• 19th century, from Mediterranean city of Malta

  • Bred to be cuddly

  • Traits: black button nose and shiny hair

  • Needs constant hair maintenance but little shedding.


  • Developed in 18th century in Pomerania in Central Europe

  • Made popular by royals such as QueenVictoria

  • Pomeranian can be many colors

  • They are sturdy, healthy dogs

  • Nervous, playful, stubborn, and bark a lot

Non-Sporting Dogs

Companion Dogs


  • Origin is of great debate. Depictions have been found in ancient Egypt, Asia, and Africa.

    • Known to not stay in one place for very long (nomadic)

    • Used as war dogs, draft dogs, and herd dogs

      • Great for hunting as bird dogs, trail hounds, and pack hunting wild boar and bear.

      • Used more importantly as carriage or coach dogs

      • Will follow master on foot, horseback, or carriage

      • Dalmatians are calm, loyal, and thrive on human companionship.

Lhasa Apso

  • From Tibet, used as guard dog because of quick hearing and instincts for telling friends from enemies.

  • Easily trained, obedient, and affectionate to owners.


  • Origin Germany, known as Pudel- to splash in the water,

  • The national dog of France

  • Three sizes: standard, miniature, and toy

  • Originally were water dogs or retrievers. Now mostly show-dogs that do circus tricks.

Chow Chow

  • 13th century AD, Northern China

  • Evolved from gray wolf

  • Original teddy bear was modeled off the Chow Chow

  • Not very active but need exercise and shed a lot


  • Developed in Netherlands in 18th century.

  • Medium size, black and silver dog that is agile and obedient

  • Loud distinctive bark

  • Known as a comfort dog and was used at ground zero after9/11

Choosing a Dog

  • Selecting a breed

    • Large or small dog?

    • Active or quiet?

    • What type of hair?

    • What is the purpose of the dog?

      • Hunting, protection, companionship, exercise, showing

    • How much will the dog cost over its entire life?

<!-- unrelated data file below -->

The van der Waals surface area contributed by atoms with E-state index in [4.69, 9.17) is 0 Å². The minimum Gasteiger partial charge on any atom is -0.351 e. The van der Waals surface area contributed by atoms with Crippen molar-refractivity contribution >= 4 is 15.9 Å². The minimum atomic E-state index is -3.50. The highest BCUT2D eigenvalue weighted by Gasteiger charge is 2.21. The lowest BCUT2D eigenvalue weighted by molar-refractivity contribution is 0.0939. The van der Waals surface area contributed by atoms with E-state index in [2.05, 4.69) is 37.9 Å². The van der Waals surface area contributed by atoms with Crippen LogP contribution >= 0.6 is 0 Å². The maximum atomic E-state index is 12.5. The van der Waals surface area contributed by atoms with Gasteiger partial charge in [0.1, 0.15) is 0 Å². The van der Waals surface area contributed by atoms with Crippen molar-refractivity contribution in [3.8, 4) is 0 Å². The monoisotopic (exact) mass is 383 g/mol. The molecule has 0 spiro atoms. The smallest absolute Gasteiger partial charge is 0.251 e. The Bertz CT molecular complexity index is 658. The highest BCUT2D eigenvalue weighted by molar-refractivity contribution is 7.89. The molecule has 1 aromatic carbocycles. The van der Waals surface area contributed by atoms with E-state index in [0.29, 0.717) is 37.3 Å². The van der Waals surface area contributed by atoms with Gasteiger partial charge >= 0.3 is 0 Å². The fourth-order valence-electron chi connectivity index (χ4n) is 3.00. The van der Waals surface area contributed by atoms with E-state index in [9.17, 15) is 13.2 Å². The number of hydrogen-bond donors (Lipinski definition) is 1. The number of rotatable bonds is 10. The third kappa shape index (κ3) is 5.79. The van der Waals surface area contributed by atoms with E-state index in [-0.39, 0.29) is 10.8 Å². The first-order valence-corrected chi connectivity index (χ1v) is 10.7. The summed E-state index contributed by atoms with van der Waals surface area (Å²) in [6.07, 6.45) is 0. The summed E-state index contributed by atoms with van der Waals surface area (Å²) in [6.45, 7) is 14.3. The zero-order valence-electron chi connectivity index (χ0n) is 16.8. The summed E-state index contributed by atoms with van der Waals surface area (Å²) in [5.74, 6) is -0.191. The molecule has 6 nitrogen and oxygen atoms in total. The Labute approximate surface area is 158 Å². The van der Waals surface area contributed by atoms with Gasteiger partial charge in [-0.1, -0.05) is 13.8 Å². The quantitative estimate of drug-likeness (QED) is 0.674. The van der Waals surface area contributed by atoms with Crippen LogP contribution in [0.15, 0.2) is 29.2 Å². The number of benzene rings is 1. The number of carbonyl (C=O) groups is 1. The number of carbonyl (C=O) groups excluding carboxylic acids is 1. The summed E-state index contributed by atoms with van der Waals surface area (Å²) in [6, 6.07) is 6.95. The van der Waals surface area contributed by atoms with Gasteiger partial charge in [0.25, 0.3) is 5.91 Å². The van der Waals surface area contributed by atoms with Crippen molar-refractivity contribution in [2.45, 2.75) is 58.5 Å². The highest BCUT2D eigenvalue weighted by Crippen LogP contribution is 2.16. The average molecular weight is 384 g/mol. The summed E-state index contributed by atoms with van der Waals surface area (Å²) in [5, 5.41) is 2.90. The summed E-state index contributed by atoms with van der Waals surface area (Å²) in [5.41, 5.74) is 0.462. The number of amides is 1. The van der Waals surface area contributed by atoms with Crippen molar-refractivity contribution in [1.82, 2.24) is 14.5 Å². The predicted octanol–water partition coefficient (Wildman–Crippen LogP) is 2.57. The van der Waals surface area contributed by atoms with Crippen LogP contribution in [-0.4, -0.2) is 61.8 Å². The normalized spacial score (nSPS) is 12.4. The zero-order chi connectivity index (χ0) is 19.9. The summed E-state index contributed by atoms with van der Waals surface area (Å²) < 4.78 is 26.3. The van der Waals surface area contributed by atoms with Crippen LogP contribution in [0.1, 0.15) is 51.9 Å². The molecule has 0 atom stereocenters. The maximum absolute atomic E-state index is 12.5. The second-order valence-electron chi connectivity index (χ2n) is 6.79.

Choosing a source

  • Buying from friends and neighbors: usually get lovable “mutts”

  • Pet shops: dogs from breeders but most likely from “puppy mills” or “puppy factories”

  • Newspaper, on-line, and national kennel clubs

  • Pure and cross breeders: concerned about reputation and proper placement for animals

Selecting an Individual animal

- Pedigree- ancestry of dog

  • Conformation- look and make-up of dog

    • Standard set by breed association

    • Most puppies should not be taken from mother until they are at least 8 weeks old.

  • Why are you getting dog?

  • What is the cost?

  • What is the pedigree?

  • Is there a history of show winning or field championships?

  • Does it meet conformation standards?

  • Do you want female or male dog?

  • What age do want the dog?

Feeding & Exercise

  • Healthy dogs need an adequate diet and clean water.

    • Puppies, three weeks old, need freshwater all the time

  • Three main types of commercial foods

    • Dry: main ingredients corn, soybean meal, wheat millings, meat, and bone meal.

      • Contains 10% moisture

      • 23% protein, 9% fat, 4% fiber

    • Semi-moist: corn, meat by-products, soybean meal, and corn syrup

      • Contains 30% moisture

      • 25% protein, 16% fat, 8% fiber

    • Canned: Two types

      • Ration-type : barley, meat by-products, wheat grain, and soy flour

        • 30% protein, 16%fat, 8% fiber

      • Meat-type: meat by-products, meat, poultry, and soy flour

        • 44% protein, 32% fat, 4% fiber

      • Contains 75% moisture